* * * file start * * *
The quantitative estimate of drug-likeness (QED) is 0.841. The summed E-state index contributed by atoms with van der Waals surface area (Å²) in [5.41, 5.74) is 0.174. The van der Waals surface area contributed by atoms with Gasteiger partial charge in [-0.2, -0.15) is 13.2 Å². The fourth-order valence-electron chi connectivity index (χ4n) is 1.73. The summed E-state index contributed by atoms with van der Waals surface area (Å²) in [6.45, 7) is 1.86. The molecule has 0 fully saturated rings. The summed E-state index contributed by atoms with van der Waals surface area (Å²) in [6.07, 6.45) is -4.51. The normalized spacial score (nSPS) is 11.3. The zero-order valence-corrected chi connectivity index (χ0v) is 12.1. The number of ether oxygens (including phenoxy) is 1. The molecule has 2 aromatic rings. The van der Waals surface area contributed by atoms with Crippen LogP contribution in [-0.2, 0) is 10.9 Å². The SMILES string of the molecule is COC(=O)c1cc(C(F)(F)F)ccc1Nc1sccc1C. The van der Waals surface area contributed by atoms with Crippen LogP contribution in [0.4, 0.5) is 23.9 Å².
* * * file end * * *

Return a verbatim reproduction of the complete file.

The quantitative estimate of drug-likeness (QED) is 0.841. The summed E-state index contributed by atoms with van der Waals surface area (Å²) in [5.41, 5.74) is 0.174. The van der Waals surface area contributed by atoms with Gasteiger partial charge in [-0.2, -0.15) is 13.2 Å². The fourth-order valence-electron chi connectivity index (χ4n) is 1.73. The summed E-state index contributed by atoms with van der Waals surface area (Å²) in [6.45, 7) is 1.86. The molecule has 0 fully saturated rings. The summed E-state index contributed by atoms with van der Waals surface area (Å²) in [6.07, 6.45) is -4.51. The normalized spacial score (nSPS) is 11.3. The zero-order valence-corrected chi connectivity index (χ0v) is 12.1. The number of ether oxygens (including phenoxy) is 1. The molecule has 2 aromatic rings. The van der Waals surface area contributed by atoms with Crippen LogP contribution in [-0.2, 0) is 10.9 Å². The SMILES string of the molecule is COC(=O)c1cc(C(F)(F)F)ccc1Nc1sccc1C. The van der Waals surface area contributed by atoms with Crippen LogP contribution in [0.4, 0.5) is 23.9 Å².